ISpy: Surveillance and Power in the Interactive Era
Whether you're purchasing groceries with your Safeway "club card" or casting a vote on American Idol, that data is being collected. From Amazon to iTunes, cell phones to GPS devices, Google to TiVo—all of these products and services give us an expansive sense of choice, access, and participation. But, in an era now marked by large-scale NSA operations that secretly monitor our email exchanges and internet surfing, Mark Andrejevic shows how these new technologies are increasingly employed as modes of surveillance and control.
Many contend that our proliferating interactive media empower individuals and democratize society. But, Andrejevic asks, at what cost? In iSpy, he reveals that these and other highly touted benefits are accompanied by hidden risks and potential threats that tend to be ignored by mainstream society. His book offers the first sustained critique of a concept that has been a talking point for twenty years, an up-to-the-minute survey of interactivity across multiple media platforms. It debunks the false promises of the digital revolution still touted by the popular media while seeking to rehabilitate, rather than simply write off, the potentially democratic uses of interactive media.
Andrejevic opens up the world of digital rights management and the data trail each of us leaves-data about our locations, preferences, or life events that are already put to use in various economic, political, and social contexts. He notes that, while citizens are becoming increasingly transparent to private and public monitoring agencies, they themselves are unable to access the information gathered about them-or know whether it's even correct. (The watchmen, it seems, don't want to be watched.) He also considers the appropriation of consumer marketing for political campaigns in targeting voters, and also examines the implications of the Internet for the so-called War on Terror.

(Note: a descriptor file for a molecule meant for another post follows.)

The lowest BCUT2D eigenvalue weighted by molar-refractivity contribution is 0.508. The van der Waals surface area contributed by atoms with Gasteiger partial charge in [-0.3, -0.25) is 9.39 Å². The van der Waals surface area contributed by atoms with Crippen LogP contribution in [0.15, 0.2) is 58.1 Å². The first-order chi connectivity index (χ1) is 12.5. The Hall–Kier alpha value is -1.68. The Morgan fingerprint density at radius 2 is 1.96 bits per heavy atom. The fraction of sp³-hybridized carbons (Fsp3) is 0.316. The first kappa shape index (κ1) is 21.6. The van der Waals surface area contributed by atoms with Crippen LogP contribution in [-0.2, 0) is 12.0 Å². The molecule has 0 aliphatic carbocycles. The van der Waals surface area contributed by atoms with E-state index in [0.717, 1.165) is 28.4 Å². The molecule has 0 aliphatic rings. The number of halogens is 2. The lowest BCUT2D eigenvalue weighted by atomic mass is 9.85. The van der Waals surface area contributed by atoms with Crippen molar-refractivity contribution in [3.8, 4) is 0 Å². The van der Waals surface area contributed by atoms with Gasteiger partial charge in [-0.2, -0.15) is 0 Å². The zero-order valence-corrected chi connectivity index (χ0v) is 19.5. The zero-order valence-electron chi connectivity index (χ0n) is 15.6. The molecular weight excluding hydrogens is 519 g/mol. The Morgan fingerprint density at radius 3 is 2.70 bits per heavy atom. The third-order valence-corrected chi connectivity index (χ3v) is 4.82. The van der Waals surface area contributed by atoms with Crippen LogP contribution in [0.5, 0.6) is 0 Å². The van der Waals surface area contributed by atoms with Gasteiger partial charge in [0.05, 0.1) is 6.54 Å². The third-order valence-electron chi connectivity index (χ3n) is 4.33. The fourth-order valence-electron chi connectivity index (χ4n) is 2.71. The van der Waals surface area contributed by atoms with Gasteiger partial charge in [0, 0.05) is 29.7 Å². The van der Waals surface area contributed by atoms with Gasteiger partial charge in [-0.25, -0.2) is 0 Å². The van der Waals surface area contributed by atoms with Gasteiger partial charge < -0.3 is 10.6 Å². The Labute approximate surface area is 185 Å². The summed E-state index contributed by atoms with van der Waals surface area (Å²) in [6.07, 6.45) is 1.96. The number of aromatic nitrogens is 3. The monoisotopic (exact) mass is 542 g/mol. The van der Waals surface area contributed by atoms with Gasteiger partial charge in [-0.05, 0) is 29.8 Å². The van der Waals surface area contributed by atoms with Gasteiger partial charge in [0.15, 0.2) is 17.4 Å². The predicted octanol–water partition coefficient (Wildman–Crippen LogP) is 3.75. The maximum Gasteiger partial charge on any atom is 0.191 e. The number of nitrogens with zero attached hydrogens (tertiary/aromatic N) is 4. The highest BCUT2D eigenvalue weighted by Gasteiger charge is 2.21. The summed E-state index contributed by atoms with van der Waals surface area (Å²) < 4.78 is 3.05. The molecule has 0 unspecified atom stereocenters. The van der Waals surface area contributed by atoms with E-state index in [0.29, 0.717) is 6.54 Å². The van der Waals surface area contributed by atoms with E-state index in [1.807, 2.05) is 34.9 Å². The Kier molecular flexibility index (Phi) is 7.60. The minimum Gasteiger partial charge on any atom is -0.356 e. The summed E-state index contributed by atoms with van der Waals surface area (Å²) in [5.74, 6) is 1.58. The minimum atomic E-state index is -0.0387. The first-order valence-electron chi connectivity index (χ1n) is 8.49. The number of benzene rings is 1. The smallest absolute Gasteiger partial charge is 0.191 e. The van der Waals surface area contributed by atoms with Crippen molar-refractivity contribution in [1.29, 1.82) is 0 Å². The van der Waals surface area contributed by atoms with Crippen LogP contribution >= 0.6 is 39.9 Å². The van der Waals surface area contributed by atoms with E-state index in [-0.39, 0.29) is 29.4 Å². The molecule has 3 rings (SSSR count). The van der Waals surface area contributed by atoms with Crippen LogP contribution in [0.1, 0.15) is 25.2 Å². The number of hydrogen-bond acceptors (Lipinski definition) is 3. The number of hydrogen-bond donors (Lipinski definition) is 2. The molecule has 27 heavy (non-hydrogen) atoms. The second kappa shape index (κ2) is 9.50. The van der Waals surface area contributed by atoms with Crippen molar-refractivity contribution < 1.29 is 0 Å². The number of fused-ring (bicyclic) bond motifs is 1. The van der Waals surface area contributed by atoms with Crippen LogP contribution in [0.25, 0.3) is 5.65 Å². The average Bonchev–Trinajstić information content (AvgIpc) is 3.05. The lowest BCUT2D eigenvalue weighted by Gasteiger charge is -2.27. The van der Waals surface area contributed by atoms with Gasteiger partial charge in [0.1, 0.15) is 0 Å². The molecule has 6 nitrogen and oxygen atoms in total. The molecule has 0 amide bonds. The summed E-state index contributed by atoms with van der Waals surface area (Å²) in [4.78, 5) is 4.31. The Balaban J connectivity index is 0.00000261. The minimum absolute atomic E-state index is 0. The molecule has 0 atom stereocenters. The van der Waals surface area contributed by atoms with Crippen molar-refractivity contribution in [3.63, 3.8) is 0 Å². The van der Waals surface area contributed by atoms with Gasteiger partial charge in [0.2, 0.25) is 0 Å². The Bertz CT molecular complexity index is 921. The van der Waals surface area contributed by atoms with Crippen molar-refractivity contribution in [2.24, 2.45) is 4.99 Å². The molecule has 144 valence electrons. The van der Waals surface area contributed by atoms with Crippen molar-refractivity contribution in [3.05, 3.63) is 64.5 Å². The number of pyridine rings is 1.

In iSpy, Andrejevic poses real challenges for our digital future. Amazingly detailed, compellingly readable, it warns that we need to temper our enthusiasm for these technologies with a better understanding of the threats they pose-to be able to distinguish between interactivity as centralized control and as collaborative participation.
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